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The last piece required is the audit table creation on the subscriber. This table can be as elaborate or simplistic as needed. Keep in mind, the longer the bulk loading process takes, the more impact you can have on the system. It is always recommended to keep the tables maintained the same while adding a capture data time and possible login account, if applicable. For our test, the table dbo.PersonAudit is created on the subscriber and it identical to the Person.Person table.
Now that we have a publication containing the Person.Person table as the article, column-level tracking set, and the resolver set to our customer business logic handler, we can test the solution.

Testing Audits
Again, our landscape consists of a publisher, a subscriber, and a resolver between them to manage the synchronization to the subscriber. The subscriber’s article is set for download only so we are assured no changes will be flowing back to the publisher.
On the publisher and the AdventureWorks2012 database, we can run a test by updating the Title column.

First, check the value of Title for BusinessEntityID of 1

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SELECT * FROM Person.Person WHERE BusinessEntityID = 1
SELECT * FROM Person.Person WHERE BusinessEntityID = 1

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Now execute a simple UPDATE statement (The Title initial value was Test2 for this publication initialization)

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UPDATE Person.Person
SET Title = 'Test5'
WHERE BusinessEntityID = 1
UPDATE Person.Person
SET Title = 'Test5'
WHERE BusinessEntityID = 1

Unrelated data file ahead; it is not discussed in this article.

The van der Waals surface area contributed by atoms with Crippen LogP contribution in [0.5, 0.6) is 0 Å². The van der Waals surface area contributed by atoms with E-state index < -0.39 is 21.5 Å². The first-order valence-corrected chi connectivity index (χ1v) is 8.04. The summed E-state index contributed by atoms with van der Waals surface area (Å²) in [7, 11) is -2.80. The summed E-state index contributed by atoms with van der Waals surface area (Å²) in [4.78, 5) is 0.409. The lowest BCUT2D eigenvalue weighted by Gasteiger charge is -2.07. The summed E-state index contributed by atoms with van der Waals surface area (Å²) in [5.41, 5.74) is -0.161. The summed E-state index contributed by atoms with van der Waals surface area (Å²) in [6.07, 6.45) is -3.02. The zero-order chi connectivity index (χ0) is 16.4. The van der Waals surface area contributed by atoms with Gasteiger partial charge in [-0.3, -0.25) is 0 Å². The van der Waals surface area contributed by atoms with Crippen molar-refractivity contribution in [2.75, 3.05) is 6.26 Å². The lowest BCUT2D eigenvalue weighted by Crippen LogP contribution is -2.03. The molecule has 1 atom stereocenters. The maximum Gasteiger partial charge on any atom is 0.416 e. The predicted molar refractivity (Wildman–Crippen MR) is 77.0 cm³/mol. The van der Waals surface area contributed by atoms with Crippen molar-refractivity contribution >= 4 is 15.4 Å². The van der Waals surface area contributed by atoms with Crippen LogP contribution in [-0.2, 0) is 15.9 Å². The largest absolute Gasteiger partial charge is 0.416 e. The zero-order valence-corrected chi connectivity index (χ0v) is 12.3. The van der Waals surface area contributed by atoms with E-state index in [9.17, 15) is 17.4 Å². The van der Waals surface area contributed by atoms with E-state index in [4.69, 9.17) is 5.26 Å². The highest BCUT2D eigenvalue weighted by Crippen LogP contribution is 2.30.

On the subscriber server, we want to right click the subscriber in the Replication listing and open the View Synchronization Status. From here, we can force synchronization to occur.

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Click Start and wait for the process to complete.
Once synchronization is completed, we can review the dbo.PersonAudit table and the Person.Person table

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We can see that many tests have occurred but the existing Title still remains in the Person.Person table while capturing each change. Again, for a completion solution, addition datetime columsn can be added for the reporting aspect and following changes as they may happen. Reporting then becomes a simplistic aspect to the processing flow and low impact on the total data services in the primary database.

Summary
Taking advantage of the features natively available in SQL Server is an extremely effective way to accomplish tasks that may be nicely packaged in other features, simply not available to the edition or configurations. We’ve shown a great way of managing Merge Replication in a data audit solution just for this concept. Keep in mind, edition costs and other blocking events may cause you to not have access to features such as CDC but, there are many other features that provide much functionality far and beyond what they may seem to have on the surface.